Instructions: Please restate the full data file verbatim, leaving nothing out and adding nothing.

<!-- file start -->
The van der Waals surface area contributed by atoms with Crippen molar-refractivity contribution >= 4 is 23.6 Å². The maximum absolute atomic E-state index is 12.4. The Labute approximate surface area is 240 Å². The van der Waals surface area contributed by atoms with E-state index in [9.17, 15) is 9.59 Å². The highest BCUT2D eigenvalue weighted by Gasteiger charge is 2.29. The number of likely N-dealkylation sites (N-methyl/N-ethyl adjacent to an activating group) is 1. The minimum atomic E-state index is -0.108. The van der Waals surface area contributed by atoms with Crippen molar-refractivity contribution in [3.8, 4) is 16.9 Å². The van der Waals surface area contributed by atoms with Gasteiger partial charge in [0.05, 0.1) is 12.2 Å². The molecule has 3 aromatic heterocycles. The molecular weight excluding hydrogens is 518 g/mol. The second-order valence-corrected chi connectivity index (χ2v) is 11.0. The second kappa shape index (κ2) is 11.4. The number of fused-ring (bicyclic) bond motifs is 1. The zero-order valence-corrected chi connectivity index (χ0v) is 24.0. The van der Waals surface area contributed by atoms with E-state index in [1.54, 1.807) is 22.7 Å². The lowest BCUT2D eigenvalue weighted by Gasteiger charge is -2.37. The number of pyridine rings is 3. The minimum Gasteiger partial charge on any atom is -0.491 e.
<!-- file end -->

The van der Waals surface area contributed by atoms with Crippen molar-refractivity contribution >= 4 is 23.6 Å². The maximum absolute atomic E-state index is 12.4. The Labute approximate surface area is 240 Å². The van der Waals surface area contributed by atoms with E-state index in [9.17, 15) is 9.59 Å². The highest BCUT2D eigenvalue weighted by Gasteiger charge is 2.29. The number of likely N-dealkylation sites (N-methyl/N-ethyl adjacent to an activating group) is 1. The minimum atomic E-state index is -0.108. The van der Waals surface area contributed by atoms with Crippen molar-refractivity contribution in [3.8, 4) is 16.9 Å². The van der Waals surface area contributed by atoms with Gasteiger partial charge in [0.05, 0.1) is 12.2 Å². The molecule has 3 aromatic heterocycles. The molecular weight excluding hydrogens is 518 g/mol. The second-order valence-corrected chi connectivity index (χ2v) is 11.0. The second kappa shape index (κ2) is 11.4. The number of fused-ring (bicyclic) bond motifs is 1. The zero-order valence-corrected chi connectivity index (χ0v) is 24.0. The van der Waals surface area contributed by atoms with E-state index in [1.54, 1.807) is 22.7 Å². The lowest BCUT2D eigenvalue weighted by Gasteiger charge is -2.37. The number of pyridine rings is 3. The minimum Gasteiger partial charge on any atom is -0.491 e.